The question: One of my friends says she can do a video chat with her doctor using a cellphone. I wish my doctor offered this convenient alternative to an office appointment. Why isn’t this option more widely available?
The answer: A recent opinion poll found that the majority of Canadians are just like you. They want greater access to digital health services, such as “virtual” visits in which patients can see their doctors online through mobile devices or personal computers.
Until now, numerous technical and bureaucratic barriers have stood in the way of these innovations.
But increasingly the medical profession is recognizing that patients want change – and a pilot project involving your friend may point the way to the future.
The pilot project is run by the Ontario Telemedicine Network (OTN), a not-for-profit organization funded by the provincial government.
OTN is best known for creating a two-way video-conferencing network that enables Ontario patients who live in remote locations to have virtual doctor appointments in their own communities. The patient simply goes to a telemedicine studio – usually in a nearby hospital or medical clinic – and connects with a doctor who may be hundreds of kilometres away.
However, in the pilot project – called OTN Invite – the studio has been replaced with the patient’s own mobile device or personal computer. That means a patient doesn’t have to leave home to see a doctor. What’s more, it’s not just meant for patients in remote areas.
So far, about 600 doctors across Ontario have joined the project and are now offering virtual visits to selected patients.
“It’s not for everything,” says Ed Brown, the chief executive officer of OTN. Some patients, he notes, still need to be physically examined by a clinician. But for certain types of appointments – in which a hands-on approach isn’t necessary – it can be a welcome alternative to an office visit.
Virtual visits save doctors and patients valuable time, says Ilana Halperin, an endocrinologist at Sunnybrook Health Sciences Centre in Toronto.
“In the past, I felt guilty bringing patients to my office when I knew it was for quick follow-up appointments,” she explains. “Some of them had taken time off work and paid for parking. I would often spend more time with them than was really needed because I felt I owed it to them.”
But with virtual appointments, Halperin spends just the amount of time that’s necessary.
“It improves efficiency which is another way of saying it improves access to care because I am able to see more patients,” she says.
“I actually did a virtual visit with a patient who was on vacation in Florida. It really is bringing care to where people are at.”
Patients certainly seem to like the convenience. “It saves me about two hours in travel and waiting time – and I don’t have to arrange child-care for my two young kids,” says Taryn O’Donohue, one of Halperin’s patients who has Type 1 diabetes.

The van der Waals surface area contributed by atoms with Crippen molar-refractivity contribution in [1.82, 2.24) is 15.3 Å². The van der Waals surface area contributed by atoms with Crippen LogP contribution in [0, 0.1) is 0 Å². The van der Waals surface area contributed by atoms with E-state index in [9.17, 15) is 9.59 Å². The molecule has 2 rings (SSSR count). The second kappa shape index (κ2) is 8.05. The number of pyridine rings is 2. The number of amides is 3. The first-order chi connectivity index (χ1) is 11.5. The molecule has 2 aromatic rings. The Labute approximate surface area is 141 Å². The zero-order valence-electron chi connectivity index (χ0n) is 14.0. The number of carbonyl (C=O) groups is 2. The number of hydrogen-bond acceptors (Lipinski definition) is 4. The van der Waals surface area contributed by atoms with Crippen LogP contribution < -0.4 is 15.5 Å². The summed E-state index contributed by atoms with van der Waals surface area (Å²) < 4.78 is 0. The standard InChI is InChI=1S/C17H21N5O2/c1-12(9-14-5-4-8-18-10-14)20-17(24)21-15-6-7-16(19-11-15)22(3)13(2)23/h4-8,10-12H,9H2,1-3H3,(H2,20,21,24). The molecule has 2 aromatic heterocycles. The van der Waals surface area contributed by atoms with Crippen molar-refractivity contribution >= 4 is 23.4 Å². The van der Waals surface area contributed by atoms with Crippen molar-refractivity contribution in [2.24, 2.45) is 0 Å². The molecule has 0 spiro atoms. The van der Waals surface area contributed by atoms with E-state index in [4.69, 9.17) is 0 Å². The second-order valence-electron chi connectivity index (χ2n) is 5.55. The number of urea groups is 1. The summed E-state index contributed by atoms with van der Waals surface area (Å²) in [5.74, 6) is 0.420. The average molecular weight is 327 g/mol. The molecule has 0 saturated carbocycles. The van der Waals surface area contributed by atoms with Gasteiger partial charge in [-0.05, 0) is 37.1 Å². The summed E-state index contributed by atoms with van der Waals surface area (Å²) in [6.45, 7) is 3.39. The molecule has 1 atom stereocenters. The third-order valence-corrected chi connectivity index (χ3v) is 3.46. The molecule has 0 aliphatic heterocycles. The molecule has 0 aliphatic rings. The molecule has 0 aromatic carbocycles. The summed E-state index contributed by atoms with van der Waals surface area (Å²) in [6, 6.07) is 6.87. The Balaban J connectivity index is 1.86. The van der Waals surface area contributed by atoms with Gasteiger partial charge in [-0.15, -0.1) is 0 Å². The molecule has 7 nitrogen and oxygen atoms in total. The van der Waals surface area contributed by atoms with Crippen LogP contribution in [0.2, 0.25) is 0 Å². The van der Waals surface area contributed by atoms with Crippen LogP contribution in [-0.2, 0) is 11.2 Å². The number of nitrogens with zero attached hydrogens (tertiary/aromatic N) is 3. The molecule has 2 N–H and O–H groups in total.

At a recent virtual appointment, Halperin reviewed data that had been downloaded from O’Donohue’s insulin pump. “I didn’t need to be within three feet of my doctor to have a conversation with her and to know that I am on track health-wise,” O’Donohue says.
The process for arranging a virtual appointment is fairly straightforward. Doctors, who are participating in the pilot project, go to a secure OTN network hub to book a time. The patient is then sent a confirmation notice. And, at the prearranged time, the patient clicks on a privacy-protected link to the doctor’s office and the video chat can begin.
Even so, obstacles remain. Some patients, for instance, lack the basic prerequisite for an online chat – a high-speed internet connection, Brown says.
Other provinces are also exploring various forms of online health care and telemedicine. A key consideration is how much physicians should be paid for providing these services. For OTN Invite, doctors use the same billing codes that they do for in-person appointments.
“We support virtual care, but we want it to be expanded in an appropriate manner,” says Sohail Gandhi, president of the Ontario Medical Association. He is particularly concerned that a patient might see a different health-care provider with every virtual visit. If that happens, “continuity of care” could suffer.
Brown says OTN Invite is primarily aimed at medical specialists who tend to treat a group of patients with regularly scheduled follow-up appointments.
“The physicians we surveyed said about 30 per cent of all visits could potentially be done virtually,” Brown says.
And there’s been one unexpected benefit. Virtual visits have reduced the number of patients who don’t show up for their appointments. That adds to the overall efficiency of the health-care system.
Paul Taylor is a patient navigation adviser at Sunnybrook Health Sciences Centre. He is a former health editor of The Globe and Mail. Find him on Twitter@epaultaylor and online at Sunnybrook’s Your Health Matters.
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